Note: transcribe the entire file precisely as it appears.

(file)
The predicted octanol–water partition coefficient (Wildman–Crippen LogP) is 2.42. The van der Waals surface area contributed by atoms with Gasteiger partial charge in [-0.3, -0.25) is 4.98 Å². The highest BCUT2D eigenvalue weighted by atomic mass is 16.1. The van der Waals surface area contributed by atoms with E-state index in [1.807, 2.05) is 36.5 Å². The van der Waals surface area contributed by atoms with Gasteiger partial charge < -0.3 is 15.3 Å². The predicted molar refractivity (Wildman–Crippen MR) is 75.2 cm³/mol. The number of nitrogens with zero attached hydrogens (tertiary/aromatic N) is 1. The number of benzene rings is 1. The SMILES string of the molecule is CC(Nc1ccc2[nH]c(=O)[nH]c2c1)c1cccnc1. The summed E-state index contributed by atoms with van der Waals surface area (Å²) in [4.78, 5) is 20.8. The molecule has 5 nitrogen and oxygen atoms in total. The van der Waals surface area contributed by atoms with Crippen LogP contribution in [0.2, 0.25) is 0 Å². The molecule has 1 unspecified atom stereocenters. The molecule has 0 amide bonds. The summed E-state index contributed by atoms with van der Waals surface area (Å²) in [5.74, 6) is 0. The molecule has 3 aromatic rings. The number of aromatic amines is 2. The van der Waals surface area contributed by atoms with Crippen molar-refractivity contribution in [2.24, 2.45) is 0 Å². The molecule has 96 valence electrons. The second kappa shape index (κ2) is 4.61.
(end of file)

The predicted octanol–water partition coefficient (Wildman–Crippen LogP) is 2.42. The van der Waals surface area contributed by atoms with Gasteiger partial charge in [-0.3, -0.25) is 4.98 Å². The highest BCUT2D eigenvalue weighted by atomic mass is 16.1. The van der Waals surface area contributed by atoms with E-state index in [1.807, 2.05) is 36.5 Å². The van der Waals surface area contributed by atoms with Gasteiger partial charge < -0.3 is 15.3 Å². The predicted molar refractivity (Wildman–Crippen MR) is 75.2 cm³/mol. The number of nitrogens with zero attached hydrogens (tertiary/aromatic N) is 1. The number of benzene rings is 1. The SMILES string of the molecule is CC(Nc1ccc2[nH]c(=O)[nH]c2c1)c1cccnc1. The summed E-state index contributed by atoms with van der Waals surface area (Å²) in [4.78, 5) is 20.8. The molecule has 5 nitrogen and oxygen atoms in total. The van der Waals surface area contributed by atoms with Crippen LogP contribution in [0.2, 0.25) is 0 Å². The molecule has 1 unspecified atom stereocenters. The molecule has 0 amide bonds. The summed E-state index contributed by atoms with van der Waals surface area (Å²) in [5.74, 6) is 0. The molecule has 3 aromatic rings. The number of aromatic amines is 2. The van der Waals surface area contributed by atoms with Crippen molar-refractivity contribution in [2.24, 2.45) is 0 Å². The molecule has 96 valence electrons. The second kappa shape index (κ2) is 4.61.